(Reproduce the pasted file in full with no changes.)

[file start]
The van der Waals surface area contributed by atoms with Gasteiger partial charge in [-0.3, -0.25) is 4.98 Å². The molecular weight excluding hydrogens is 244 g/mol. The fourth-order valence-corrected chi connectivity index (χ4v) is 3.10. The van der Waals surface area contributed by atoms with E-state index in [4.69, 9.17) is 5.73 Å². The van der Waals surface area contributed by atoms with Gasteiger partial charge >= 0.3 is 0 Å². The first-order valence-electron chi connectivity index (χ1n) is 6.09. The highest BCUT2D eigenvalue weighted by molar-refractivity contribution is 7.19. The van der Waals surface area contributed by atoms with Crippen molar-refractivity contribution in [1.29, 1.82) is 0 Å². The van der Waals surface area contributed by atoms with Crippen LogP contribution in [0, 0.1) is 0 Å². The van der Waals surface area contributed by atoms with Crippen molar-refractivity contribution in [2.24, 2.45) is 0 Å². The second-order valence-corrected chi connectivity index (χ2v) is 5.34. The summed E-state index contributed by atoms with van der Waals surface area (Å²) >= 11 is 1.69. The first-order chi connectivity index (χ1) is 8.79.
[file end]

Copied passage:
The van der Waals surface area contributed by atoms with Gasteiger partial charge in [-0.3, -0.25) is 4.98 Å². The molecular weight excluding hydrogens is 244 g/mol. The fourth-order valence-corrected chi connectivity index (χ4v) is 3.10. The van der Waals surface area contributed by atoms with E-state index in [4.69, 9.17) is 5.73 Å². The van der Waals surface area contributed by atoms with Gasteiger partial charge >= 0.3 is 0 Å². The first-order valence-electron chi connectivity index (χ1n) is 6.09. The highest BCUT2D eigenvalue weighted by molar-refractivity contribution is 7.19. The van der Waals surface area contributed by atoms with Crippen molar-refractivity contribution in [1.29, 1.82) is 0 Å². The van der Waals surface area contributed by atoms with Crippen LogP contribution in [0, 0.1) is 0 Å². The van der Waals surface area contributed by atoms with Crippen molar-refractivity contribution in [2.24, 2.45) is 0 Å². The second-order valence-corrected chi connectivity index (χ2v) is 5.34. The summed E-state index contributed by atoms with van der Waals surface area (Å²) >= 11 is 1.69. The first-order chi connectivity index (χ1) is 8.79.